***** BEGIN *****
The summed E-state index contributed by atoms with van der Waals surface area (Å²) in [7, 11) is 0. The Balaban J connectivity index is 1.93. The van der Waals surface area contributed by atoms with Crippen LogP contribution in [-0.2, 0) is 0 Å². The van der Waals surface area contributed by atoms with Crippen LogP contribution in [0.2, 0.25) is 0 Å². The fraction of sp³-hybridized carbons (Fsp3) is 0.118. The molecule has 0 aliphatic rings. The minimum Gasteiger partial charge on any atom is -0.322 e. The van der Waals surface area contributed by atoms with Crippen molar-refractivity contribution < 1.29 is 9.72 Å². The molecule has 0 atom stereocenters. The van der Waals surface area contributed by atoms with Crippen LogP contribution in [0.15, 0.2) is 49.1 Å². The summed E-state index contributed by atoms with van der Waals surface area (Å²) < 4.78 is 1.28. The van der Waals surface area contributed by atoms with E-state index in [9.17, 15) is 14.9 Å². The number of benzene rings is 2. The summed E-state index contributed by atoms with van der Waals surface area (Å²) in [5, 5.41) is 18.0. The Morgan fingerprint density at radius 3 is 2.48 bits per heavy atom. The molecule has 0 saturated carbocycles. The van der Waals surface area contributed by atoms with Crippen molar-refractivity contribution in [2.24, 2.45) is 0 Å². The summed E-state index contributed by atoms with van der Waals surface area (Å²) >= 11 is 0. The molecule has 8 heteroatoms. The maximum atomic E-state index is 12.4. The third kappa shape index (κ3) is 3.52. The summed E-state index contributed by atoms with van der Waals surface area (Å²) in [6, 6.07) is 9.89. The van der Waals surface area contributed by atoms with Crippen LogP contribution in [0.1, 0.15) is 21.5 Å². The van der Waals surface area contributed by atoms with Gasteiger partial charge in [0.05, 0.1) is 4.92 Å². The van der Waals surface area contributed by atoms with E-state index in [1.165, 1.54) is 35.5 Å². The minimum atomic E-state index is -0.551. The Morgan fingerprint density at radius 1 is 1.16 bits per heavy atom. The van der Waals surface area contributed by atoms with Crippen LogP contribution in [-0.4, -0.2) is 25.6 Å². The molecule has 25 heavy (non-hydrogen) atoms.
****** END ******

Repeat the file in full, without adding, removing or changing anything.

The summed E-state index contributed by atoms with van der Waals surface area (Å²) in [7, 11) is 0. The Balaban J connectivity index is 1.93. The van der Waals surface area contributed by atoms with Crippen LogP contribution in [-0.2, 0) is 0 Å². The van der Waals surface area contributed by atoms with Crippen LogP contribution in [0.2, 0.25) is 0 Å². The fraction of sp³-hybridized carbons (Fsp3) is 0.118. The molecule has 0 aliphatic rings. The minimum Gasteiger partial charge on any atom is -0.322 e. The van der Waals surface area contributed by atoms with Crippen molar-refractivity contribution < 1.29 is 9.72 Å². The molecule has 0 atom stereocenters. The van der Waals surface area contributed by atoms with Crippen LogP contribution in [0.15, 0.2) is 49.1 Å². The summed E-state index contributed by atoms with van der Waals surface area (Å²) < 4.78 is 1.28. The van der Waals surface area contributed by atoms with E-state index in [9.17, 15) is 14.9 Å². The number of benzene rings is 2. The summed E-state index contributed by atoms with van der Waals surface area (Å²) in [5, 5.41) is 18.0. The Morgan fingerprint density at radius 3 is 2.48 bits per heavy atom. The molecule has 0 saturated carbocycles. The van der Waals surface area contributed by atoms with Crippen molar-refractivity contribution in [2.24, 2.45) is 0 Å². The summed E-state index contributed by atoms with van der Waals surface area (Å²) >= 11 is 0. The molecule has 8 heteroatoms. The maximum atomic E-state index is 12.4. The third kappa shape index (κ3) is 3.52. The summed E-state index contributed by atoms with van der Waals surface area (Å²) in [6, 6.07) is 9.89. The van der Waals surface area contributed by atoms with Crippen LogP contribution in [0.1, 0.15) is 21.5 Å². The van der Waals surface area contributed by atoms with Gasteiger partial charge in [0.05, 0.1) is 4.92 Å². The van der Waals surface area contributed by atoms with E-state index in [1.165, 1.54) is 35.5 Å². The minimum atomic E-state index is -0.551. The Morgan fingerprint density at radius 1 is 1.16 bits per heavy atom. The van der Waals surface area contributed by atoms with Crippen LogP contribution in [-0.4, -0.2) is 25.6 Å². The molecule has 25 heavy (non-hydrogen) atoms.